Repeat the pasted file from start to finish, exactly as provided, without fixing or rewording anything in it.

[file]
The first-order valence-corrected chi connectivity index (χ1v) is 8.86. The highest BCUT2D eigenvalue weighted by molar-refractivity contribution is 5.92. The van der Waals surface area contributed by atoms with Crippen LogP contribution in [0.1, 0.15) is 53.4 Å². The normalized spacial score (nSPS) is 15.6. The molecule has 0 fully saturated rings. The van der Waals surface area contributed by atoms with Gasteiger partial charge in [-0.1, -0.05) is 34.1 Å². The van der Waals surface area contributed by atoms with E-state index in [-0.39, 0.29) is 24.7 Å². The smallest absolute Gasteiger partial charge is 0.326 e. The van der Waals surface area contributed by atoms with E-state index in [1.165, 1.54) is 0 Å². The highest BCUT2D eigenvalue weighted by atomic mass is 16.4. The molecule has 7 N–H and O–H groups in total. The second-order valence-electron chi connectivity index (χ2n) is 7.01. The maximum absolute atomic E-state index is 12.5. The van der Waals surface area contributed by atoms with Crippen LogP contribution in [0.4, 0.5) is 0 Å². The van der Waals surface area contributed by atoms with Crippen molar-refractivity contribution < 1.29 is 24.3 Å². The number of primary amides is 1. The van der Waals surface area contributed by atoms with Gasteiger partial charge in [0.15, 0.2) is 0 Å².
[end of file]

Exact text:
The first-order valence-corrected chi connectivity index (χ1v) is 8.86. The highest BCUT2D eigenvalue weighted by molar-refractivity contribution is 5.92. The van der Waals surface area contributed by atoms with Crippen LogP contribution in [0.1, 0.15) is 53.4 Å². The normalized spacial score (nSPS) is 15.6. The molecule has 0 fully saturated rings. The van der Waals surface area contributed by atoms with Gasteiger partial charge in [-0.1, -0.05) is 34.1 Å². The van der Waals surface area contributed by atoms with E-state index in [-0.39, 0.29) is 24.7 Å². The smallest absolute Gasteiger partial charge is 0.326 e. The van der Waals surface area contributed by atoms with E-state index in [1.165, 1.54) is 0 Å². The highest BCUT2D eigenvalue weighted by atomic mass is 16.4. The molecule has 7 N–H and O–H groups in total. The second-order valence-electron chi connectivity index (χ2n) is 7.01. The maximum absolute atomic E-state index is 12.5. The van der Waals surface area contributed by atoms with Crippen LogP contribution in [0.4, 0.5) is 0 Å². The van der Waals surface area contributed by atoms with Crippen molar-refractivity contribution < 1.29 is 24.3 Å². The number of primary amides is 1. The van der Waals surface area contributed by atoms with Gasteiger partial charge in [0.15, 0.2) is 0 Å².